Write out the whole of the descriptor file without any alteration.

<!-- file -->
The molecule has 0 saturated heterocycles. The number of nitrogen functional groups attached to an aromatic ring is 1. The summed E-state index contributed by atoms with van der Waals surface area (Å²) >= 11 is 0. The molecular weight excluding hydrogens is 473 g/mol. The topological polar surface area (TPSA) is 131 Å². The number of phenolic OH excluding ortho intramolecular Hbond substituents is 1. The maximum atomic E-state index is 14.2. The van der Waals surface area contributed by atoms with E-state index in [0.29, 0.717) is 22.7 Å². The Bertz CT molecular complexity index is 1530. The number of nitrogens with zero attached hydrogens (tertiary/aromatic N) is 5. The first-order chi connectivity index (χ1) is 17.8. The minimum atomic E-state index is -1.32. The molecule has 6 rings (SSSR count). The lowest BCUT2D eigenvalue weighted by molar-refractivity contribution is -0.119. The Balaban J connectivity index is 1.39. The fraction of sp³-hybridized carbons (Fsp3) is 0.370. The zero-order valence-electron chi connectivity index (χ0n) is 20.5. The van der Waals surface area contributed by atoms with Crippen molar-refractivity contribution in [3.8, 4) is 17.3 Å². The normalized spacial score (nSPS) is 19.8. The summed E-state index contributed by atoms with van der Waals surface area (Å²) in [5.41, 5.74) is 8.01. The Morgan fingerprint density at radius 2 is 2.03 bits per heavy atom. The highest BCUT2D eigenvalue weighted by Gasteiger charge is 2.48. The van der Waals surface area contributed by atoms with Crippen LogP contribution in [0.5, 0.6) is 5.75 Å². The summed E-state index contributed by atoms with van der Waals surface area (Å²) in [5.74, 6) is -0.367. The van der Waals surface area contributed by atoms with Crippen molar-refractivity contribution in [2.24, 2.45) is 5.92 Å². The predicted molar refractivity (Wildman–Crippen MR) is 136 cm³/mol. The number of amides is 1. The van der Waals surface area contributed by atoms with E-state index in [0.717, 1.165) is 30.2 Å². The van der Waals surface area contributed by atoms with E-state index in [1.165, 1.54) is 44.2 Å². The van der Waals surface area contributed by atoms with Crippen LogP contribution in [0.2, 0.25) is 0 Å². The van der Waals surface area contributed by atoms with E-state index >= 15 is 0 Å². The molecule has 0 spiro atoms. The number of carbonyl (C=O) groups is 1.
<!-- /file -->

The molecule has 0 saturated heterocycles. The number of nitrogen functional groups attached to an aromatic ring is 1. The summed E-state index contributed by atoms with van der Waals surface area (Å²) >= 11 is 0. The molecular weight excluding hydrogens is 473 g/mol. The topological polar surface area (TPSA) is 131 Å². The number of phenolic OH excluding ortho intramolecular Hbond substituents is 1. The maximum atomic E-state index is 14.2. The van der Waals surface area contributed by atoms with E-state index in [0.29, 0.717) is 22.7 Å². The Bertz CT molecular complexity index is 1530. The number of nitrogens with zero attached hydrogens (tertiary/aromatic N) is 5. The first-order chi connectivity index (χ1) is 17.8. The minimum atomic E-state index is -1.32. The molecule has 6 rings (SSSR count). The lowest BCUT2D eigenvalue weighted by molar-refractivity contribution is -0.119. The Balaban J connectivity index is 1.39. The fraction of sp³-hybridized carbons (Fsp3) is 0.370. The zero-order valence-electron chi connectivity index (χ0n) is 20.5. The van der Waals surface area contributed by atoms with Crippen molar-refractivity contribution in [3.8, 4) is 17.3 Å². The normalized spacial score (nSPS) is 19.8. The summed E-state index contributed by atoms with van der Waals surface area (Å²) in [5.41, 5.74) is 8.01. The Morgan fingerprint density at radius 2 is 2.03 bits per heavy atom. The highest BCUT2D eigenvalue weighted by Gasteiger charge is 2.48. The van der Waals surface area contributed by atoms with Crippen LogP contribution in [0.5, 0.6) is 5.75 Å². The summed E-state index contributed by atoms with van der Waals surface area (Å²) in [5.74, 6) is -0.367. The van der Waals surface area contributed by atoms with Crippen molar-refractivity contribution in [2.24, 2.45) is 5.92 Å². The predicted molar refractivity (Wildman–Crippen MR) is 136 cm³/mol. The number of amides is 1. The van der Waals surface area contributed by atoms with E-state index in [0.717, 1.165) is 30.2 Å². The van der Waals surface area contributed by atoms with E-state index in [1.165, 1.54) is 44.2 Å². The van der Waals surface area contributed by atoms with Crippen LogP contribution in [0.2, 0.25) is 0 Å². The van der Waals surface area contributed by atoms with E-state index >= 15 is 0 Å². The molecule has 0 spiro atoms. The number of carbonyl (C=O) groups is 1.